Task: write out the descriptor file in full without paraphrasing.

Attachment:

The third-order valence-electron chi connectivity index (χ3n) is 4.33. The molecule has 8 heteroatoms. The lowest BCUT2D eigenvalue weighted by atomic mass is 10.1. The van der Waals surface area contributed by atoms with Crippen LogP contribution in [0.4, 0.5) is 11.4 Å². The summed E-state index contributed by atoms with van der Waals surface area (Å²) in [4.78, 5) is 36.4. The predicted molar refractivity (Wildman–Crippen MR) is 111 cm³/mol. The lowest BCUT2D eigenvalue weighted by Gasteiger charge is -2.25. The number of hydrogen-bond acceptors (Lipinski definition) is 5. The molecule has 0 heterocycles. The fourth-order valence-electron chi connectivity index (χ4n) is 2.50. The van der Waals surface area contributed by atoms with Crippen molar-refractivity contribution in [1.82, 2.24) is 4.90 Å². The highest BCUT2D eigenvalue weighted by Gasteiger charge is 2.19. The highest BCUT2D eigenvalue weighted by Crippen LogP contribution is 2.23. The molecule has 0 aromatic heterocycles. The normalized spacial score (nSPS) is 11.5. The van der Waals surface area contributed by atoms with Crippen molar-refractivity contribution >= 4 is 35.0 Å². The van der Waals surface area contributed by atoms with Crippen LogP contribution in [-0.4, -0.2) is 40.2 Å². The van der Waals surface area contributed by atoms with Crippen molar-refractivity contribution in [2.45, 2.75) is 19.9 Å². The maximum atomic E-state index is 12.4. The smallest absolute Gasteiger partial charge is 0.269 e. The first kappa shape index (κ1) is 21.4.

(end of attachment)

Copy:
The third-order valence-electron chi connectivity index (χ3n) is 4.33. The molecule has 8 heteroatoms. The lowest BCUT2D eigenvalue weighted by atomic mass is 10.1. The van der Waals surface area contributed by atoms with Crippen LogP contribution in [0.4, 0.5) is 11.4 Å². The summed E-state index contributed by atoms with van der Waals surface area (Å²) in [4.78, 5) is 36.4. The predicted molar refractivity (Wildman–Crippen MR) is 111 cm³/mol. The lowest BCUT2D eigenvalue weighted by Gasteiger charge is -2.25. The number of hydrogen-bond acceptors (Lipinski definition) is 5. The molecule has 0 heterocycles. The fourth-order valence-electron chi connectivity index (χ4n) is 2.50. The van der Waals surface area contributed by atoms with Crippen molar-refractivity contribution in [1.82, 2.24) is 4.90 Å². The highest BCUT2D eigenvalue weighted by Gasteiger charge is 2.19. The highest BCUT2D eigenvalue weighted by Crippen LogP contribution is 2.23. The molecule has 0 aromatic heterocycles. The normalized spacial score (nSPS) is 11.5. The van der Waals surface area contributed by atoms with Crippen molar-refractivity contribution >= 4 is 35.0 Å². The van der Waals surface area contributed by atoms with Crippen LogP contribution in [-0.4, -0.2) is 40.2 Å². The van der Waals surface area contributed by atoms with Crippen molar-refractivity contribution in [2.45, 2.75) is 19.9 Å². The maximum atomic E-state index is 12.4. The smallest absolute Gasteiger partial charge is 0.269 e. The first kappa shape index (κ1) is 21.4.